A 3-light-year-long pillar, bathed in the glow of light from hot, massive stars to the top of the image. Scorching radiation and fast winds (streams of charged particles) from these stars are sculpting the pillar and causing new stars to form within it. Streamers of gas and dust can be seen flowing off the top of the structure.

Nestled inside this dense structure are fledgling stars. They cannot be seen in this image because they are hidden by a wall of gas and dust. Although the stars themselves are invisible, one of them is providing evidence of its existence. Thin puffs of material can be seen traveling to the left and to the right of a dark notch in the center of the pillar. The matter is part of a jet produced by a young star. Farther away, on the left, the jet is visible as a grouping of small, wispy clouds. A few small clouds are visible at a similar distance on the right side of the jet. Astronomers estimate that the jet is moving at speeds of up to 850,000 miles an hour. The jet's total length is about 10 light-years.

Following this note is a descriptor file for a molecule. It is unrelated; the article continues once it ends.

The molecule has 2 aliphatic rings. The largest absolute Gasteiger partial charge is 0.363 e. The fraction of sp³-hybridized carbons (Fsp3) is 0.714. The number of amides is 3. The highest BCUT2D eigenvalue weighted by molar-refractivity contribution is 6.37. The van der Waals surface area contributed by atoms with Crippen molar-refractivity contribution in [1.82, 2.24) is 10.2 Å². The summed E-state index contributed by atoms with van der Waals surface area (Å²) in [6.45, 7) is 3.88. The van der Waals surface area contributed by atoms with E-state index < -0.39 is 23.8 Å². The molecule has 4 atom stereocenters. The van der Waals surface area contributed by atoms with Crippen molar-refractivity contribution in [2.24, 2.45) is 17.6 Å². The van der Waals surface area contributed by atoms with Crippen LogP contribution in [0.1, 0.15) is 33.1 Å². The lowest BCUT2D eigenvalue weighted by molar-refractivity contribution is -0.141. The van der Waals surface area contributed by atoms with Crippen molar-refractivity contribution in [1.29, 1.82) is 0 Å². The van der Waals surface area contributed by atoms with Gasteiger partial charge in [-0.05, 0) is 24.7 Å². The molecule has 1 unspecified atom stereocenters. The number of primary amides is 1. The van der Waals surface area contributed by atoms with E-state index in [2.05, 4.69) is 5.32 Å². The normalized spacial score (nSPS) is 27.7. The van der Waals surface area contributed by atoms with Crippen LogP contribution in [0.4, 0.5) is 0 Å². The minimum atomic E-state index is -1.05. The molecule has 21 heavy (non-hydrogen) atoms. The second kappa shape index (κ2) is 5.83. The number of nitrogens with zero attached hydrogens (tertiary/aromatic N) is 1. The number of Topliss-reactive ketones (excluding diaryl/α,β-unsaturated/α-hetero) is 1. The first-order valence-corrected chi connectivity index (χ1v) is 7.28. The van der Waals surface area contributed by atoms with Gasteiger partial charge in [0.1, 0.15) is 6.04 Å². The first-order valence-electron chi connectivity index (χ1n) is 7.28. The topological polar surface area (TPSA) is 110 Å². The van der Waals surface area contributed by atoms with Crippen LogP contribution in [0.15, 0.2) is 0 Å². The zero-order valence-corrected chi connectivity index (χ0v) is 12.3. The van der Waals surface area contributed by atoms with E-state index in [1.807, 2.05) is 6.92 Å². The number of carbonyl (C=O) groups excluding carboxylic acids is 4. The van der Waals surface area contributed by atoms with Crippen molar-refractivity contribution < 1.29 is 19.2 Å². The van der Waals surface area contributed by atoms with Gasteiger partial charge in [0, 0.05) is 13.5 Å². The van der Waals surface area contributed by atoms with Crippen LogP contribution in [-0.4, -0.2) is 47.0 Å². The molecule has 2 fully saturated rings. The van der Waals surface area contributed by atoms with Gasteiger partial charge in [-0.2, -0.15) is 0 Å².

Composed of gas and dust, the pillar resides in a tempestuous stellar nursery called the Carina Nebula, located 7,500 light-years away in the southern constellation Carina.

Credit: NASA, ESA, and the Hubble SM4 ERO Team

High-resolution desktop wallpaper Clear Skies with a Chance of Proton bombardment by alfrfrey
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Clear Skies with a Chance of Proton bombardment

February 9th, 2016

The aurora forecast was low last night, but I took my chances and went out anyway - I was pleasantly surprised!

Taken in Longyearbyen - Svalbard, Norway.

Nikon D610.

Photo Settings: 20mm, f/1, 15 seconds, ISO 1250.